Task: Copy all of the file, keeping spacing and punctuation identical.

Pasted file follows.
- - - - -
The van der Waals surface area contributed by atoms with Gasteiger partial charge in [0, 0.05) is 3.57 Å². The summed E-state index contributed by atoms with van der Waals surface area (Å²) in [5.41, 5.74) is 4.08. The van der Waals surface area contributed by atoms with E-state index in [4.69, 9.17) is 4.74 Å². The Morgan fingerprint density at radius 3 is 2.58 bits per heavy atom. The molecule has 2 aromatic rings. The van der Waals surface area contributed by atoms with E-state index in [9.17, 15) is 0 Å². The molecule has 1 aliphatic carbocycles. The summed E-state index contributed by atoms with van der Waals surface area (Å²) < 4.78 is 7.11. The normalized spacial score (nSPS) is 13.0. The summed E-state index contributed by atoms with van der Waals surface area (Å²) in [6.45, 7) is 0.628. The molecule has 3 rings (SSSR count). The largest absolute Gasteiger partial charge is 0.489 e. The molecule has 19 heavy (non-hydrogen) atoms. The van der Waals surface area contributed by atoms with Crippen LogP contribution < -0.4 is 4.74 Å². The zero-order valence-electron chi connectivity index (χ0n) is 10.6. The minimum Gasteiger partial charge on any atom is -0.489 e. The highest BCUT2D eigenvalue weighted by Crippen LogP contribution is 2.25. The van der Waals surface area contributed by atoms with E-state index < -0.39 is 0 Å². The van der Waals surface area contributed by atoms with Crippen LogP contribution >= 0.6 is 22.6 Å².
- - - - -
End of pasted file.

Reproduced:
The van der Waals surface area contributed by atoms with Gasteiger partial charge in [0, 0.05) is 3.57 Å². The summed E-state index contributed by atoms with van der Waals surface area (Å²) in [5.41, 5.74) is 4.08. The van der Waals surface area contributed by atoms with E-state index in [4.69, 9.17) is 4.74 Å². The Morgan fingerprint density at radius 3 is 2.58 bits per heavy atom. The molecule has 2 aromatic rings. The van der Waals surface area contributed by atoms with E-state index in [9.17, 15) is 0 Å². The molecule has 1 aliphatic carbocycles. The summed E-state index contributed by atoms with van der Waals surface area (Å²) < 4.78 is 7.11. The normalized spacial score (nSPS) is 13.0. The summed E-state index contributed by atoms with van der Waals surface area (Å²) in [6.45, 7) is 0.628. The molecule has 3 rings (SSSR count). The largest absolute Gasteiger partial charge is 0.489 e. The molecule has 19 heavy (non-hydrogen) atoms. The van der Waals surface area contributed by atoms with Crippen LogP contribution < -0.4 is 4.74 Å². The zero-order valence-electron chi connectivity index (χ0n) is 10.6. The minimum Gasteiger partial charge on any atom is -0.489 e. The highest BCUT2D eigenvalue weighted by Crippen LogP contribution is 2.25. The van der Waals surface area contributed by atoms with E-state index < -0.39 is 0 Å². The van der Waals surface area contributed by atoms with Crippen LogP contribution >= 0.6 is 22.6 Å².